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Alpha, Delta, Kappa: The coronavirus variants people in Australia need to know about

It has been 18 months since COVID-19 began to grab the world’s attention, quickly spreading from the Chinese city of Wuhan before infecting and killing millions and overwhelming health systems in all corners of the globe. The global death toll is rapidly approaching 4 million, with 180 million people infected with the virus at some stage. During this time, the virus has spread and mutated multiple times. Several variants of the original COVID-19 virus are now more transmissible, with one predicted to be the world’s dominant variant soon.

What are the main variants?

Late last month, the World Health Organisation (WHO) renamed the different variants after letters of the Greek alphabet. In Australia, there are three variants of concern: Alpha, Kappa, and Delta. They are also sparking record-high infections in parts of Europe and the subcontinent, while variants known as Beta and Gamma are also wreaking havoc in Africa and South America.

The WHO is closely watching the Alpha, Beta, Gamma, and Delta variants, but Delta is the one of most concern. South Africa, but health experts say there have been very, very few cases of it in Australia. ” src=”https://sl.sbs.com.au/public/image/file/87f16c88-3676-4e64-ba71-f3328d650592″ alt=”Family members wearing full PPE suits carry the remains of their elderly family member who died of COVID-19 in Johannesburg, South Africa.” width=”700″ height=”467″ />

The Beta variant was first identified in South Africa, but health experts say there have been very, very few cases of it in Australia.

coronavirus variants


An RNA virus causes COVID-19, the same virus which causes influenza.

Professor Robert Booy, an infectious diseases specialist at the University of Sydney and the Immunisation Coalition, said RNA viruses mutate “very easily”.

“COVID-19, like influenza, doesn’t copy itself very well at all, so the progeny, the babies of one virus, can be slightly different, mutated from the original virus,” he told SBS News.

“Viruses want to survive just like you, and I want to survive, so although they don’t have volition, they can’t decide. The viruses that do survive are those that can transmit. So in mutating, those that can transmit from one person to another, and on and on, become entrenched in the community.”

Delta: the ‘dominant variant.’ It is behind the recent cluster of cases in Sydney and was seen during a recent outbreak in Melbourne. Firstt identified in India, Delta is now being reported in more than 80 countries and has health authorities increasingly worried due to how highly transmissible it is.

“The Delta variant is well on its way to becoming the dominant variant globally because of its increased transmissibility,” WHO’s chief scientist Soumya Swaminathan said last week.

Catherine Bennett, chair in epidemiology at Deakin University, said Delta “is pretty much everywhere where COVID is at the moment”. “It’s a variant that we’ve been watching because we have seen it outcompete the other variants of concern,” she said. “It can quickly outcompete the other variants that are there. We saw it in England, we’re seeing it across Europe now, and we’re also seeing it in the US. It’s quickly becoming established in some areas as the dominant strain.”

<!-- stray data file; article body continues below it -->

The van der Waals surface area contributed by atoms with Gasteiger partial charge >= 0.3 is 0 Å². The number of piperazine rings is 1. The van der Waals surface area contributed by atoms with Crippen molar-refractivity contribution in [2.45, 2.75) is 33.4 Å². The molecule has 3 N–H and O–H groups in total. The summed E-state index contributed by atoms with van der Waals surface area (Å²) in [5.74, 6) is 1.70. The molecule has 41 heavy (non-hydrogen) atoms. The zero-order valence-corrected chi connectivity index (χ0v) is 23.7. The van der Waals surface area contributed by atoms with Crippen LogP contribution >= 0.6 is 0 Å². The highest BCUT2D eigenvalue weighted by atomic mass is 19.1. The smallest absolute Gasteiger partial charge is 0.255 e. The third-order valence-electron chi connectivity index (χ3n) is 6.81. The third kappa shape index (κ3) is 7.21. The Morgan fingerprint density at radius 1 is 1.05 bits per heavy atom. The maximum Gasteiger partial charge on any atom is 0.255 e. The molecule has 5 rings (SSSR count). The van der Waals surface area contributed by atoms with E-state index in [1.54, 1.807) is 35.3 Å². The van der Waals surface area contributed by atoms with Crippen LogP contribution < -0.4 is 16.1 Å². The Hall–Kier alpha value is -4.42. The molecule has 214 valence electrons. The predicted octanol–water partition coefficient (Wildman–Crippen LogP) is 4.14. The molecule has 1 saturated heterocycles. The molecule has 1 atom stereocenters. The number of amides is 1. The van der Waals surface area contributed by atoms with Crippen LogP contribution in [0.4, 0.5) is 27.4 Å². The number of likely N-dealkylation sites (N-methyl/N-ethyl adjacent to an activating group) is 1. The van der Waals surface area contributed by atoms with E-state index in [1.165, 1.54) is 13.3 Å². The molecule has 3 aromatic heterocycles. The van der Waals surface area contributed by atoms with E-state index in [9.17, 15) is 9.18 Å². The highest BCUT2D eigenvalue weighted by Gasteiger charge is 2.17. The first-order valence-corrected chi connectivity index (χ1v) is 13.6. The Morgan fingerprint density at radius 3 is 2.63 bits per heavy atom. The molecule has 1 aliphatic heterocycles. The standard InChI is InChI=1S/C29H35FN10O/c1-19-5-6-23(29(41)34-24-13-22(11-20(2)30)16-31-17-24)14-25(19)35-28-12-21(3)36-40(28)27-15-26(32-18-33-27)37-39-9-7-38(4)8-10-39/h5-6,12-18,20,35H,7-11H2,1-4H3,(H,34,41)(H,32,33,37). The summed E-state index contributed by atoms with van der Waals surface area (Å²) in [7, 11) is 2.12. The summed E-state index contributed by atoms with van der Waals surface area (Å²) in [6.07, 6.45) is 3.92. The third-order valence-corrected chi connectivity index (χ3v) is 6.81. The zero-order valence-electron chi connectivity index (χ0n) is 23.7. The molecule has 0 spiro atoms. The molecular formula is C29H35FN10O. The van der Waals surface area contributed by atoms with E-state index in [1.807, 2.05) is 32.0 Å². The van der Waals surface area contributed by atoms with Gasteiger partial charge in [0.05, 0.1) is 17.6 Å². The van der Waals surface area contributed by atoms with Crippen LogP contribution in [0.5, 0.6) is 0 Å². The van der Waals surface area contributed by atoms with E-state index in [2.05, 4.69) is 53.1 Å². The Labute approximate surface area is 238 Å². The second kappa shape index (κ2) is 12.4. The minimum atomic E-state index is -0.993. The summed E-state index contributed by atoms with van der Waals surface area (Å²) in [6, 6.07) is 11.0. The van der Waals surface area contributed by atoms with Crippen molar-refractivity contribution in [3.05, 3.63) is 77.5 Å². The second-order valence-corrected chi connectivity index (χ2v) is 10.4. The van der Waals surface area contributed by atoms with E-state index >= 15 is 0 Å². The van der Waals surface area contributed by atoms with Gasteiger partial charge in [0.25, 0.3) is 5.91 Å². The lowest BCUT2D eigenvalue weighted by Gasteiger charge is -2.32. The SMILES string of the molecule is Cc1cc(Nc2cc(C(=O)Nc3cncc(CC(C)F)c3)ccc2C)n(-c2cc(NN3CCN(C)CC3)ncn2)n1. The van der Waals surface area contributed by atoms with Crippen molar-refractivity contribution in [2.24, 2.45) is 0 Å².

Woman receives her vaccine in Kolkata, India. The highly Delta variant was first identified in India.” src=”https://sl.sbs.com.au/public/image/file/1c310fab-dae9-4589-8f5c-1e49ba644f87″ alt=” A woman gets her vaccine in Kolkata, India. The highly Delta variant was first identified in India.” width=”700″ height=”476″ />

A woman receives her vaccine in Kolkata, India. The highly Delta variant was first identified in India.


Just three months after being first detected in the UK, Delta makes up more than 99 percent of cases there. It also makes up 90 percent of new infections in Russia, where record-high daily cases are reported compared to the pandemic’s start.

“This particular variant is potentially 60 percent more infectious than we saw with the Alpha variant, and that already was 50 percent more infectious than other variants,” Professor Bennett said.

“Researchers found that with the Delta variant, the ‘viral load’ carried by those infected is higher than other variants,” Professor Bennett said. Research from Public Health England estimates Delta has a reproductive value of 6.0, compared to 2-3 from the other variants. That means for every one person infected with Delta, six other people will catch the virus.

“[It] builds quicker, and people can become infectious sooner, with people likely to be more virulent due to the high viral load. And while data suggests it is more transmissible, epidemiologists say it is too soon to know if it causes more severe illness. India is also monitoring a new variant, Delta Plus, with its health ministry reporting 22 cases.

India’s federal health secretary Rajesh Bhushan said the same variant had been found in eight other countries and is being closely watched. Still, the original Delta variant remains the most concerning.

Molly Aronson

I'm an award-winning blogger who enjoys all things creative but is especially passionate about lifestyle design. I blog over at mehlogy.com I love that I get to share my passion for healthy living, fashion, fitness, and travel with readers from all over the world.

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